Rail authorities, however, say they have not been informed of any cyberattack.
They say the issues cropped up due to the large number of people trying to buy tickets at once.
The e-tickets went on sale at 8 am on Saturday. But, from the start, passengers began facing difficulties getting OTPs, loading websites and encountered server issues. At the time of this report, it wasn’t possible to access the website used to buy e-tickets.
Farhat Ahmed, a spokesman for Shohoz JV, said: “Our engineers are working on it. We are trying our best to restore the e-ticketing system as quickly as possible.”
Only those trying to buy tickets online are facing difficulties, Farhat said.
Asked about the claim of a cyberattack, Sardar Shahadat Ali, additional director general of Bangladesh Railway, said:
“This is the first I’m hearing of it. I hadn’t heard about a cyberattack. I was told there were problems this morning. We were told nearly 200,000 people tried to cut tickets at the same time and overloaded the capacity. We have told them. They are working on it.”
Nahid Hasan Khan, deputy director of Bangladesh Railway, said: “It wasn’t completely inaccessible, but it’s true that many people weren’t able to get a ticket. The previous system had a backlog of over four million registrations.”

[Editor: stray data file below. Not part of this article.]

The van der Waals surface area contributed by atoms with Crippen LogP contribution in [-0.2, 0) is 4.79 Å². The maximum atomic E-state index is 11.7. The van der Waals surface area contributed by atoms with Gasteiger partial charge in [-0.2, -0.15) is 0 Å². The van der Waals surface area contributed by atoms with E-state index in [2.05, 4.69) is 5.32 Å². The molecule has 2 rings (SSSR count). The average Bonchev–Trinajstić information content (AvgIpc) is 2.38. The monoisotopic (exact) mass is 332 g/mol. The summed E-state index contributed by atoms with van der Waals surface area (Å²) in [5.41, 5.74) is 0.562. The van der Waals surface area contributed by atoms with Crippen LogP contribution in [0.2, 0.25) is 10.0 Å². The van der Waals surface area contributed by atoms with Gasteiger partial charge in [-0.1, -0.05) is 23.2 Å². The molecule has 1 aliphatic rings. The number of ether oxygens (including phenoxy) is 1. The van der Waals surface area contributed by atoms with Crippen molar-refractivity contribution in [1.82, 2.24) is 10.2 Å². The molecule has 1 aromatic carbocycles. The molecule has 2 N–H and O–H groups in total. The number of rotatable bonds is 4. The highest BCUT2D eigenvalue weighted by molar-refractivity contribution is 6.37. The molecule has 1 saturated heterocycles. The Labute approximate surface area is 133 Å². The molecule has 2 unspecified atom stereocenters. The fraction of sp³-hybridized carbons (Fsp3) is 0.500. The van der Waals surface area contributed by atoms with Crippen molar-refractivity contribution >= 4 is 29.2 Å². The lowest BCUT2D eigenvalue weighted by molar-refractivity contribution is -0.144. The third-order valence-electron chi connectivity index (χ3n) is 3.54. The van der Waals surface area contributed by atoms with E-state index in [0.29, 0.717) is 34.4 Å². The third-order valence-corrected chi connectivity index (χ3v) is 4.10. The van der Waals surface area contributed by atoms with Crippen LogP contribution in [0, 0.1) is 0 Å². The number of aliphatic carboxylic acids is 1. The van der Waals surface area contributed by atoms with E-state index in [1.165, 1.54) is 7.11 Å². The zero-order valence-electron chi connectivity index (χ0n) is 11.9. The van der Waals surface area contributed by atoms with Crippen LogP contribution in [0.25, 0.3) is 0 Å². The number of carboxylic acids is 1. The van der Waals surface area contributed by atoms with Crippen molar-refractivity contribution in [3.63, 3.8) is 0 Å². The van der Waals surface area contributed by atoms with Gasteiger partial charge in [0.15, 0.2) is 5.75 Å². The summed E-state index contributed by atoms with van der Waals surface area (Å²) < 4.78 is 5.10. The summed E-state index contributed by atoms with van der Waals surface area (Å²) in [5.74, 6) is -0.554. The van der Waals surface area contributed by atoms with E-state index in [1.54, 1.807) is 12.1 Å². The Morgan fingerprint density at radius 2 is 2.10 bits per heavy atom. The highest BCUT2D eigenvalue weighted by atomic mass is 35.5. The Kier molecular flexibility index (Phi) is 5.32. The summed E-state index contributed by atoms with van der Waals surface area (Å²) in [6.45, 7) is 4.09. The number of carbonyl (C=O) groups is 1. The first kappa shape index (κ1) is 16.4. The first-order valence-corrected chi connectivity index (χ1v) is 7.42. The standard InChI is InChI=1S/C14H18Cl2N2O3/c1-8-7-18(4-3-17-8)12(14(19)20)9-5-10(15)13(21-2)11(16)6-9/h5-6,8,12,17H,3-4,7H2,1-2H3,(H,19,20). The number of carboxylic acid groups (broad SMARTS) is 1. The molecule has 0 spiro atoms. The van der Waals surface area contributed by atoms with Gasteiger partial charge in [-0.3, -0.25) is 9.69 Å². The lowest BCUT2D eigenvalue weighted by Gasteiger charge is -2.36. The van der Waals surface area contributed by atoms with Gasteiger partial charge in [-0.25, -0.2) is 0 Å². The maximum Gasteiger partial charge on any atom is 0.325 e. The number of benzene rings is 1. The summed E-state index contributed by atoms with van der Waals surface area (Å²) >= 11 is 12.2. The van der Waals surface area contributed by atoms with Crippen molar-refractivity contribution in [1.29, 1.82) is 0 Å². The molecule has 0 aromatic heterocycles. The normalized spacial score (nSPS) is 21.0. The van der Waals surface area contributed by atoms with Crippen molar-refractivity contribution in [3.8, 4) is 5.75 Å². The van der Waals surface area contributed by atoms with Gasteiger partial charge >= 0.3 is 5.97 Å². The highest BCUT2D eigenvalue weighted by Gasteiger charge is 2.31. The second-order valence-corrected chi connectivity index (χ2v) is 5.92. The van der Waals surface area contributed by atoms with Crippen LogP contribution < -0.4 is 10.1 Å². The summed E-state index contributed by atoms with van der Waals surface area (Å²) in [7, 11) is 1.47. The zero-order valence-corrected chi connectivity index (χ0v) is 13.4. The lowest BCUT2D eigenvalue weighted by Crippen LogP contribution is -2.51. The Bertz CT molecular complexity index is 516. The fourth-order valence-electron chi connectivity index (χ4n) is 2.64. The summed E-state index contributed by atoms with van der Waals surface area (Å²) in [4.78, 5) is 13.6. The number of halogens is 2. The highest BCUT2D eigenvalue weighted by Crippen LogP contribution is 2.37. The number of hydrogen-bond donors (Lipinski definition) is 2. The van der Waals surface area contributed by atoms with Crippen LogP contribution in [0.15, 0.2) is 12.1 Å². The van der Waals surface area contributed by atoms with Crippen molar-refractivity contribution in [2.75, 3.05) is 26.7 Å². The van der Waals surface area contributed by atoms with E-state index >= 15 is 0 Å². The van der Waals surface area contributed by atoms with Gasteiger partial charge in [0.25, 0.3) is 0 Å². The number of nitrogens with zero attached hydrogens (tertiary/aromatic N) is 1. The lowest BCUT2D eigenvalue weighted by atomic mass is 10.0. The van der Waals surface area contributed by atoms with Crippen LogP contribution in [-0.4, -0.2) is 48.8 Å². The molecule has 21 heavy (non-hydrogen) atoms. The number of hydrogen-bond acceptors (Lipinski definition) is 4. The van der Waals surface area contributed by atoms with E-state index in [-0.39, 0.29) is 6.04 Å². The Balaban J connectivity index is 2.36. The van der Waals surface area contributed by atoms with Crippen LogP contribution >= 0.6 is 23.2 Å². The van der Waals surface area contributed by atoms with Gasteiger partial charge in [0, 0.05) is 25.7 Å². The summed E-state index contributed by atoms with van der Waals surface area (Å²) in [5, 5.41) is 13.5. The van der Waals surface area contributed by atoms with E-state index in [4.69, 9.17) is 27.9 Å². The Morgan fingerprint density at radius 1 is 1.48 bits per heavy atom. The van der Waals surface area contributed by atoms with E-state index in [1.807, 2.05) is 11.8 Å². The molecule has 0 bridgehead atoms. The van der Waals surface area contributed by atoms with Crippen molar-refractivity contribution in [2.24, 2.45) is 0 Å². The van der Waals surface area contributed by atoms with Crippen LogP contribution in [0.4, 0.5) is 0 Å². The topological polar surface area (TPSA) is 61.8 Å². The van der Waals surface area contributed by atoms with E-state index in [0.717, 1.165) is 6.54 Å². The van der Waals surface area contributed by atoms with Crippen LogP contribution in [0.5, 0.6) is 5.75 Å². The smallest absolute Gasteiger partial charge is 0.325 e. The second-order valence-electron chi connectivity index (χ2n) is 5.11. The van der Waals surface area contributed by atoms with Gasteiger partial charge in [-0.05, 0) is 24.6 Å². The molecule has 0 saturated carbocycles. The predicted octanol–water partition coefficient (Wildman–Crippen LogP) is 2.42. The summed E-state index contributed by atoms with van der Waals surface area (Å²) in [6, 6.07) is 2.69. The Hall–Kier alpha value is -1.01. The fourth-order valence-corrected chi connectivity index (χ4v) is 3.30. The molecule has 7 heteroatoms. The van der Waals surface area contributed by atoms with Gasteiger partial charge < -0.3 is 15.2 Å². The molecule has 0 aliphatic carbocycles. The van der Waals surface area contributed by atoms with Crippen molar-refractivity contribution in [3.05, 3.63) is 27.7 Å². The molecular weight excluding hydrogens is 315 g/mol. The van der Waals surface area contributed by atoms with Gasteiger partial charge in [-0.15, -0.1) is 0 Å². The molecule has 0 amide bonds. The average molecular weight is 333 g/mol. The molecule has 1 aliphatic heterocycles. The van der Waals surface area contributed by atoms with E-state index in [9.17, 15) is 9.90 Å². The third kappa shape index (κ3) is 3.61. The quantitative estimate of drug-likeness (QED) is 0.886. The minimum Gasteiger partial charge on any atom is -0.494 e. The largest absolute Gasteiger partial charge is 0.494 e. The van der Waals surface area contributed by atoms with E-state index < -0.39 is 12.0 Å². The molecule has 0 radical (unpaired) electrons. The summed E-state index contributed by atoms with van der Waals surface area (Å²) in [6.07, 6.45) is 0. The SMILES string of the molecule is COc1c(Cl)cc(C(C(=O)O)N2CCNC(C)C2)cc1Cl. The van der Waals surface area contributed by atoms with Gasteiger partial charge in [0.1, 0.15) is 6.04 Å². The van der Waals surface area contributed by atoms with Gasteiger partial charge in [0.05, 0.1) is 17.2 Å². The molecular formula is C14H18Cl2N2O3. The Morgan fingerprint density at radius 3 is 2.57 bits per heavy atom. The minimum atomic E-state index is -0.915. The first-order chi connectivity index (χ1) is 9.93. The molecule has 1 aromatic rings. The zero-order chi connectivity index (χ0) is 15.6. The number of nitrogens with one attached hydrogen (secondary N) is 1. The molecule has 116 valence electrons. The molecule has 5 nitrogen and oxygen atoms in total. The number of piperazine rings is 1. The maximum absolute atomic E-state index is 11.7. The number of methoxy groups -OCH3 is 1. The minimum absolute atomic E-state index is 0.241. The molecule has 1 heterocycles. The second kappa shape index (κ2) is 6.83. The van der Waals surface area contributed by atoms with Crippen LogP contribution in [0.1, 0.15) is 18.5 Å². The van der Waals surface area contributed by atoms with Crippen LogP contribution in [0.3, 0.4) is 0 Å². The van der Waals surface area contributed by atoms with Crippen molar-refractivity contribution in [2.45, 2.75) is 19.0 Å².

“They need to be registered again and so there was a greater load on the server. Sometimes the server went down and then it would be up again in a bit.”
Asked whether any fixes were being implemented, he said: “We have introduced a completely new system. The old system was running for nearly 12 years. Some problems are cropping up. We are rectifying them and I hope that these problems will be resolved soon.”
On Mar 14, Rail Minister Nurul Islam Nahid said that the old rail ticketing system run by CNS Limited would be replaced and ‘Shohoz’ would be put in charge of the new system.
Shohoz was to take over the Bangladesh Railway’s computerised ticketing system on Saturday. CNS Limited ran it until Mar 20 and then, from Mar 21 to Mar 25, it was handed over to the Bangladesh Railway. Online ticketing services were closed during this time.
The computer ticketing system issues 90,000 tickets a day and nearly 2.7 million tickets a month. Nearly 50 percent, or about 1.3 million is sold online or through the mobile app.
Shohoz is selling half of the tickets online. The company claims it has built a train ticketing solution in 21 days.
Shohoz, which has experience with online bus tickets, signed a five-year agreement to oversee the sale and management of train tickets.
Shohoz spokesman Farhat claims that, according to the agreement, the company was to be handed the reins to the rail ticket management software within 21 working days of the contract’s signing, but it wasn’t done properly. The app used for ticket sales was not properly explained either, he said.
Rail tickets were previously sold through CNS’s own site, but now are being sold directly from a site run by the Bangladesh Railway (eticket.railway.gov.bd).